Treatment Requirements for Hashitoxicosis and Graves Disease
I personally have Hashimoto’s with phases of hyperthyroidism called Hashitoxicosis. After my last phase of hyperthyroidism, it was recommended that I get Radioactive Iodine treatment done to destroy my thyroid and stop the autoimmune cycle to phases of hyperthyroidism. In order to get Radioactive Iodine treatment done for Hashimoto’s (or Graves Disease), you must be hyperthyroid. When you are hyperthyroid, your thyroid is functioning faster than normal and quickly absorbs the iodine, protecting the rest of your body from unsafe amounts of radiation exposure. Unfortunately, I had been put on anti-thyroid drugs to control the severity of hyperthyroidism I was experiencing and I quickly went hypothyroid before Radioactive Iodine treatment could be done.
Treatment Requirements After a Thyroidectomy
Since I could not get Radioactive Iodine treatment done to destroy my thyroid, it is now being recommended that I have my thyroid removed with a thyroidectomy and then have Radioactive Iodine treatment done to destroy the small amount of thyroid tissue left after the thyroidectomy. This is also usually the course of treatment done for thyroid cancer.
The dose of Radioactive Iodine after a thyroidectomy is much smaller than for Hashitoxicosis or Graves Disease, making the requirements for treatment much different. After a thyroidectomy, your body will be allowed to go a little hypothyroid. When you are hypothyroid, the remaining thyroid tissue will want to absorb any iodine it can find in an effort to help your body return to normal thyroid function again. Once the remaining thyroid tissue absorbs the Radioactive Iodine, it will die and you will be put on thyroid hormone replacement medication for the rest of your life.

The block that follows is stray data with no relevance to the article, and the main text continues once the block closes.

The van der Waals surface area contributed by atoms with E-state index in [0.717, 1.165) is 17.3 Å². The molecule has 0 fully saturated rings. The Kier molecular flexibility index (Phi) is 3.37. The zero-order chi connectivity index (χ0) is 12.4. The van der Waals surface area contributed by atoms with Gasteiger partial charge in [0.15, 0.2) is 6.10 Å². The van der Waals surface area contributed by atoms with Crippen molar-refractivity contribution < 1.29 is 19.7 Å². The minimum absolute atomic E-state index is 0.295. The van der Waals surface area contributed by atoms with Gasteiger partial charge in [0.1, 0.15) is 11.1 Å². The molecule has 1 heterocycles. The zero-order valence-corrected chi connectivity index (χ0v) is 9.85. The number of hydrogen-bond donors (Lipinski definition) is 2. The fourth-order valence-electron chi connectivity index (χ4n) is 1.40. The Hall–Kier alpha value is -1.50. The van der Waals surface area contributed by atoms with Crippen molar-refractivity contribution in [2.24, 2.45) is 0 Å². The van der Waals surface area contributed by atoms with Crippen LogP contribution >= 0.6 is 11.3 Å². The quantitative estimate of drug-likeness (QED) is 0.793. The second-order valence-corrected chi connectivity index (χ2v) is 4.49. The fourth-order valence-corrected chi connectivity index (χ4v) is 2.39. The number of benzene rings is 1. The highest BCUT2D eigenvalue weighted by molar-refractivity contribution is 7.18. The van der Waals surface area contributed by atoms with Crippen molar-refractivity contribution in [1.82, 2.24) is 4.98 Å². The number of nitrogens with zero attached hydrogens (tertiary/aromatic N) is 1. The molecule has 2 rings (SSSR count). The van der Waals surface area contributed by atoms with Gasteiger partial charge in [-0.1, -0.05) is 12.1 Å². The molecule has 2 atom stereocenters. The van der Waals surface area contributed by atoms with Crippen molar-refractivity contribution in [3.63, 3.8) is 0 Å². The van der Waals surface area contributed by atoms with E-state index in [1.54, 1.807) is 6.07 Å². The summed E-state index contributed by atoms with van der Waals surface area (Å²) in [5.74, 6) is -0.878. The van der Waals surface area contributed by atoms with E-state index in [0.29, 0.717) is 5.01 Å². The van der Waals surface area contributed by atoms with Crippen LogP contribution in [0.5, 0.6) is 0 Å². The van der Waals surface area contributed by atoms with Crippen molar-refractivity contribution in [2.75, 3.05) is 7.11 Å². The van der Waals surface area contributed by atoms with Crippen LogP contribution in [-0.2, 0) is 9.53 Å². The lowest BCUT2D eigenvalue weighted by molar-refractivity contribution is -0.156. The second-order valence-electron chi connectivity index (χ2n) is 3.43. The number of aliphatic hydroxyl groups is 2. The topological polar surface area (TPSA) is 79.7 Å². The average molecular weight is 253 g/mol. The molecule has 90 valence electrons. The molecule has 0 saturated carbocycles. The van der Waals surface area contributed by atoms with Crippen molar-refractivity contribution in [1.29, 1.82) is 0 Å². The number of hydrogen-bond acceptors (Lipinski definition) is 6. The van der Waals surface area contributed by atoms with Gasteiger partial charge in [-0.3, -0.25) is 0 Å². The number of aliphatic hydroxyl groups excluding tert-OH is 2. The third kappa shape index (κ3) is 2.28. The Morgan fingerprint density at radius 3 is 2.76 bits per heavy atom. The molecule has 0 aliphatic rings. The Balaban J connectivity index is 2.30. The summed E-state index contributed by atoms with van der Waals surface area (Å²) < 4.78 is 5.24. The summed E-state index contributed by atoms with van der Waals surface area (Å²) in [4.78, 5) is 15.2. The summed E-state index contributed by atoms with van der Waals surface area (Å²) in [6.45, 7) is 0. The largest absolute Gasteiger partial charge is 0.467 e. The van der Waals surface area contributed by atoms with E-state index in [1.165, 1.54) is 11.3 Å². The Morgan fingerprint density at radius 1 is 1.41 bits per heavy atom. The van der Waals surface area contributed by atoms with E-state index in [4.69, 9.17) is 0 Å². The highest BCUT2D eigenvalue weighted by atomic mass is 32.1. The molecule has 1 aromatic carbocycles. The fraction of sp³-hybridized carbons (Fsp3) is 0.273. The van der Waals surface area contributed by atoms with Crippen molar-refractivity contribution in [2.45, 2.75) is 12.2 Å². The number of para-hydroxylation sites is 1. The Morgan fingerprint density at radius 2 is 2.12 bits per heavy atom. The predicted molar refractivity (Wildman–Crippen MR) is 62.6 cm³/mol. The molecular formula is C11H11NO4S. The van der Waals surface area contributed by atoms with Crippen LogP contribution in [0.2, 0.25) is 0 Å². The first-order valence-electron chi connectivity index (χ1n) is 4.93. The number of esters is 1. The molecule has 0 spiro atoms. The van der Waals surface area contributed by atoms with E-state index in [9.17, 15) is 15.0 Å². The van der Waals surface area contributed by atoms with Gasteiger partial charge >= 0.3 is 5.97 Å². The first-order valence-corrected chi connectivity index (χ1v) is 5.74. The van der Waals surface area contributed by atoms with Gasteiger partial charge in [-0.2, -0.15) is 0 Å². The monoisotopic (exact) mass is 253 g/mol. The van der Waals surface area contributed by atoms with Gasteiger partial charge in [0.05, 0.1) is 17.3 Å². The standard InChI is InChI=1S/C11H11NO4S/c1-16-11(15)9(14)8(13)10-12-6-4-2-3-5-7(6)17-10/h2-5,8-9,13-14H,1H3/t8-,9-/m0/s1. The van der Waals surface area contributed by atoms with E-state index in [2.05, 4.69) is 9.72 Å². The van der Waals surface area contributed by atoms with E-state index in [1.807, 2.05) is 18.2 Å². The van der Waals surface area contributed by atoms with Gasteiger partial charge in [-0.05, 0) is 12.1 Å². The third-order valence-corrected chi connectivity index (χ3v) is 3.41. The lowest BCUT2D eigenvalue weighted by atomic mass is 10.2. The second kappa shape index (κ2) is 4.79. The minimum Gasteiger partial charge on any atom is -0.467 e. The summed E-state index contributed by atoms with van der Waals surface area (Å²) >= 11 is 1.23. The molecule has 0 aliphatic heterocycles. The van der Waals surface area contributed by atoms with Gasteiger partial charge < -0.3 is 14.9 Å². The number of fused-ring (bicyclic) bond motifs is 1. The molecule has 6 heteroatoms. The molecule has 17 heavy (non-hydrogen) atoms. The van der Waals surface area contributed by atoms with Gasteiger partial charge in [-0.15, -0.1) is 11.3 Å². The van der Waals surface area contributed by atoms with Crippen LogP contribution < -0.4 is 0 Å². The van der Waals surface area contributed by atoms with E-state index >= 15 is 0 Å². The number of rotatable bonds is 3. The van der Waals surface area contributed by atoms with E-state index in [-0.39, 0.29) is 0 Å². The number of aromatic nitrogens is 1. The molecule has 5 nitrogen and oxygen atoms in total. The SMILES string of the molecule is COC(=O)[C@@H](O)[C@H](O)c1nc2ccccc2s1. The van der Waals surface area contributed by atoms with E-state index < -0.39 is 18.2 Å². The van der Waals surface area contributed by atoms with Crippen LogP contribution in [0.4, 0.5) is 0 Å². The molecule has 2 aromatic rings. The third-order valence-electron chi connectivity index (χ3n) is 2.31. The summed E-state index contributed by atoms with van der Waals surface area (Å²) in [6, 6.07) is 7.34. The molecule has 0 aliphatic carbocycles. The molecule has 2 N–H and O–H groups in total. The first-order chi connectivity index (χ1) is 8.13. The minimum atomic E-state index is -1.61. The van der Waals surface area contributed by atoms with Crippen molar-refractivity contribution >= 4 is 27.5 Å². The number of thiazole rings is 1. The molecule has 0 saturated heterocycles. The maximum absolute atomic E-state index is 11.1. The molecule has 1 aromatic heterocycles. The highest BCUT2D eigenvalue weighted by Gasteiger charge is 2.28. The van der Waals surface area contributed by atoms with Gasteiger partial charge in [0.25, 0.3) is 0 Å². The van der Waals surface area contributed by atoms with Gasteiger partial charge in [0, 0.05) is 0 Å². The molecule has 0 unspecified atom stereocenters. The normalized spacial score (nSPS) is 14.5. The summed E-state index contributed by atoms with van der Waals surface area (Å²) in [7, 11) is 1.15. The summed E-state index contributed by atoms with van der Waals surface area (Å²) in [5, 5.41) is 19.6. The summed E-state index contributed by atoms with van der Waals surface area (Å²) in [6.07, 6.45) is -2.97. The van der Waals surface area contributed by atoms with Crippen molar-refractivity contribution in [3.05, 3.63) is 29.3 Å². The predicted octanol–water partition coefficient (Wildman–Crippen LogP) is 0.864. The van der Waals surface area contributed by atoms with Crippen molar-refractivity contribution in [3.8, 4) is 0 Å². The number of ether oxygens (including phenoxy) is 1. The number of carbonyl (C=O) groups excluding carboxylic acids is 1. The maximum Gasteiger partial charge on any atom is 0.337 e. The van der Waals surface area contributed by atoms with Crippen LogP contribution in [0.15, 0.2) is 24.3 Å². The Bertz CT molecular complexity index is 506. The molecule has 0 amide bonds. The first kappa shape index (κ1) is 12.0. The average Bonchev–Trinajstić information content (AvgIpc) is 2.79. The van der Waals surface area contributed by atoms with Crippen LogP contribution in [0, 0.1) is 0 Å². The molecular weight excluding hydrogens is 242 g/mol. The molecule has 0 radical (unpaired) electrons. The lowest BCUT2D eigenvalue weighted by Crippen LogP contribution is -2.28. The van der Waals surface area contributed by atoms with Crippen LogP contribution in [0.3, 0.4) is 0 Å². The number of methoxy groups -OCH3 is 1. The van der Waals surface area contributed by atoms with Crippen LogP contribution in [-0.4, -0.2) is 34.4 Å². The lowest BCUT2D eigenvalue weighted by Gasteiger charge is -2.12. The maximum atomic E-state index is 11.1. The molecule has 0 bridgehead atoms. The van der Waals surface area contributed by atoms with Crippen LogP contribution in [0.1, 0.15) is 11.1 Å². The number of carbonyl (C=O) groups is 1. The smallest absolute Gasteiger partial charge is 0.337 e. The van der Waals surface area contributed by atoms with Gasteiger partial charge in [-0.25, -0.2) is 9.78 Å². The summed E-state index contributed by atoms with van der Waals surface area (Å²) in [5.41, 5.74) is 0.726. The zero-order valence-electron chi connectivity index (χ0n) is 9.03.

Radioactive Iodine treatment should not be done if you are pregnant. It is also not safe to breastfeed for a time after receiving treatment. Ask you doctor how long you need to wait before it is safe to begin breastfeeding again. You may be instructed to completely stop breastfeeding and switch to formula. It is also recommended that you not become pregnant for several months to a year after Radioactive Iodine treatment.
Hashitoxicosis Signs and Symptoms – Hashimoto’s Thyroiditis with a Twist
Hyperthyroidism: Signs and Symptoms
Autoimmune Thyroid Disease – Hashimoto’s and Graves
Hashimoto’s Thyroiditis, Graves Disease, and Weight Gain
Autoimmune Thyroid Diseases and Debilitating Fatigue and Weakness
Thyroid Uptake and Scan
Thyroid Tests: Thyroid Ultrasound
Methimazole (Tapazole) – Signs and Symptoms of Overmedication and Side Effects
Thyroid Hormone Replacement: Signs and Symptoms of Overmedication (Overdose)
Side Effects of Synthroid – Signs that Your Thyroid Medicine is Making You Sick
Synthetic Vs. Natural Thyroid Medication: Synthroid Vs. Armour Thyroid Medicine
Thyroid Disease: Could You Have It?
WebMD – Radioactive Iodine
RadiologyInfo.org – Radioiodine Therapy